Chairman Hastings' Op-Ed in Politico: Barack Obama's campaign against coal
WASHINGTON, D.C., September 12, 2012 -
Barack Obama’s campaign against coal
By: Natural Resources Committee Chairman Doc Hastings
Wednesday, September 12, 2012
During President Barack Obama’s 2008 presidential campaign, he declared one of his energy goals was to “bankrupt” the coal industry by making electricity prices “skyrocket.” That policy statement kick-started the president’s continuing war on coal miners, their families and the millions of Americans who rely on affordable coal-fired electricity.
Since his election, the president has tried at every turn to make that goal a reality — ardently supporting a cap-and-trade national energy tax and imposing onerous regulations on coal production. The president and his administration are waging a war on coal.
The nonpartisan U.S. Energy Information Administration has all but confirmed the president’s aggressive war on coal with a report detailing a record number of coal-fired power plants to be closed this year — largely because of burdensome regulations and other compliance costs. Worse, 175 coal-fired power plants are scheduled to be shut down from 2012 to 2016, EIA estimated, requiring 27 gigawatts of electricity — enough to power 27 million homes — to be replaced by more expensive forms of energy.
The shuttering of record numbers of coal-fired power plants threatens thousands of the 555,270 direct and indirect coal-related jobs that help supply America with nearly half of its generated electricity and pay $36 billion in wages.
The House Natural Resources Committee has, over the past 18 months, aggressively investigated the Obama administration’s decision to rewrite a coal production regulation known as the 2008 Stream Buffer Zone Rule. This has been one of the most direct, yet covert, actions by the administration to destroy coal mining jobs and hurt coal production.
The Obama administration discarded a rule that underwent five years of environmental review and public comment; entered into a court agreement with environmental groups to rewrite the rule in an unachievable time frame; spent millions of taxpayer dollars and hired new contractors to do the rewrite; fired the contractors when it leaked that the revision would cost 7,000 jobs; attempted to manipulate data to conceal the true economic impact; and is now hiding its final rule from the public until after the election.
From Day One , the rewrite of this coal rule has been unorthodox. There now appears to be an administration-wide effort to hide from the American people what it is doing and the impact this regulation will most likely have on U.S. energy production, thousands of U.S. jobs and our economy.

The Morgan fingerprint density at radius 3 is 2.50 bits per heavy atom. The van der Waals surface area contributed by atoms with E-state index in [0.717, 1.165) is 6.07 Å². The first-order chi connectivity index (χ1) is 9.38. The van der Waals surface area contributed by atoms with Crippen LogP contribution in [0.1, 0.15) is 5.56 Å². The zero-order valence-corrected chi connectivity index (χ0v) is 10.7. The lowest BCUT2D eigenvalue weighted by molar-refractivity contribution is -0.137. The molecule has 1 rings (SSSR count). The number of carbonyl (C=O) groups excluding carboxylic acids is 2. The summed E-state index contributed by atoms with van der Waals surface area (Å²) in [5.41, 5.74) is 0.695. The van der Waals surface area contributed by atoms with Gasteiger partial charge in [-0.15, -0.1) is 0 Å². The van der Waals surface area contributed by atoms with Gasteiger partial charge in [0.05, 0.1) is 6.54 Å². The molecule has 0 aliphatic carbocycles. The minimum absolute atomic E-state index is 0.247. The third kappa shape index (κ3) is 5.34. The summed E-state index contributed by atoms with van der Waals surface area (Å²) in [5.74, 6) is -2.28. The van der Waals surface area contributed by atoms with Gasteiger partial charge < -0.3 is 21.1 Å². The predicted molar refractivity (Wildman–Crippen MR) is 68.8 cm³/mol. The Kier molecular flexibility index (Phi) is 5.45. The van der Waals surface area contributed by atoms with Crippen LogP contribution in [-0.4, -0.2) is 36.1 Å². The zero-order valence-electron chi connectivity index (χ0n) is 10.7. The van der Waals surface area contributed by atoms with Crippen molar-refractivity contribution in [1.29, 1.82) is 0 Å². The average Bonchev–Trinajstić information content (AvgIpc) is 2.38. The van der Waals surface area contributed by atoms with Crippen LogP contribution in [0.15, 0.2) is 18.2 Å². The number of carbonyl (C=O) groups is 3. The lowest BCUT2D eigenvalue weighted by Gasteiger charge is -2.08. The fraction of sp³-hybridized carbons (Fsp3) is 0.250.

The Obama administration has repeatedly refused throughout this investigation to fully comply with official requests and congressional subpoenas for documents that could shed light on the decision to forcefully rewrite a coal production regulation that will very likely have dire economic consequences.
The president’s war on coal knows no boundaries. Rewriting the 2008 Stream Buffer Zone Rule is just one example of the administration’s assaults on coal production and the millions of American jobs it supports. Last year, the Environmental Protection Agency retroactively revoked a permit for a coal mine in West Virginia. This attempt to destroy high-paying jobs at a coal mine, already officially approved, permitted and under way, was ultimately struck down by a federal judge.
The president likes to talk about supporting an all-of-the-above energy plan. But he embraces policies, regulations and mandates that specifically punish U.S. coal, oil and natural gas producers. Interior Secretary Ken Salazar, when giving the administration’s definition of a national energy strategy at the Democratic National Convention last week, included many different types of energy. But he specifically excluded coal.
U.S. energy job creators need regulatory certainty and an open market to hire some of the 23 million Americans looking for work on this president’s watch.
Hardworking coal miners around the country shouldn’t have their livelihood vilified by the president — particularly when that livelihood is such an important contributor to the U.S. economy.
Americans deserve a true all-of-the-above energy plan that will help the unemployed get back to work, expand the economy, make the U.S. more energy secure and strengthen our economic competiveness.
Rep. Doc Hastings (R-Wash.) is chairman of the House Natural Resources Committee.